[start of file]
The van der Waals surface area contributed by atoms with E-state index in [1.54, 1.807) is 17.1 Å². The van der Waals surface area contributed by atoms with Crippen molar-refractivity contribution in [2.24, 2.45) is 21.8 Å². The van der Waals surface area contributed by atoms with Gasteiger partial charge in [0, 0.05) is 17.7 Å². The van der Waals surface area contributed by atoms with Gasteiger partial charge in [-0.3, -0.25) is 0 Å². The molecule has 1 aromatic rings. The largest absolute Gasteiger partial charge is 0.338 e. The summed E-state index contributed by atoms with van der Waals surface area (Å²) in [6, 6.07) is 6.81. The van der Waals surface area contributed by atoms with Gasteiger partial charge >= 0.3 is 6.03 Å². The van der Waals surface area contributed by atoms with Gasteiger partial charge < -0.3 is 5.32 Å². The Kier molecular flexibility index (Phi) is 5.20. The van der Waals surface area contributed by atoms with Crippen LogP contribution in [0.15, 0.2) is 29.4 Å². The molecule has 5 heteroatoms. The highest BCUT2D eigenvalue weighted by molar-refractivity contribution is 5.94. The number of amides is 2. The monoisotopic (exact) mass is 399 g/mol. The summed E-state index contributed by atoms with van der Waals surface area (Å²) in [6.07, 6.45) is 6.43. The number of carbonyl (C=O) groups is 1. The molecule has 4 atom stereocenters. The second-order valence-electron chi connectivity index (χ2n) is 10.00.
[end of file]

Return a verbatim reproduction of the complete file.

The van der Waals surface area contributed by atoms with E-state index in [1.54, 1.807) is 17.1 Å². The van der Waals surface area contributed by atoms with Crippen molar-refractivity contribution in [2.24, 2.45) is 21.8 Å². The van der Waals surface area contributed by atoms with Gasteiger partial charge in [0, 0.05) is 17.7 Å². The van der Waals surface area contributed by atoms with Gasteiger partial charge in [-0.3, -0.25) is 0 Å². The molecule has 1 aromatic rings. The largest absolute Gasteiger partial charge is 0.338 e. The summed E-state index contributed by atoms with van der Waals surface area (Å²) in [6, 6.07) is 6.81. The van der Waals surface area contributed by atoms with Gasteiger partial charge >= 0.3 is 6.03 Å². The van der Waals surface area contributed by atoms with Gasteiger partial charge < -0.3 is 5.32 Å². The Kier molecular flexibility index (Phi) is 5.20. The van der Waals surface area contributed by atoms with Crippen LogP contribution in [0.15, 0.2) is 29.4 Å². The molecule has 5 heteroatoms. The highest BCUT2D eigenvalue weighted by molar-refractivity contribution is 5.94. The number of amides is 2. The monoisotopic (exact) mass is 399 g/mol. The summed E-state index contributed by atoms with van der Waals surface area (Å²) in [6.07, 6.45) is 6.43. The number of carbonyl (C=O) groups is 1. The molecule has 4 atom stereocenters. The second-order valence-electron chi connectivity index (χ2n) is 10.00.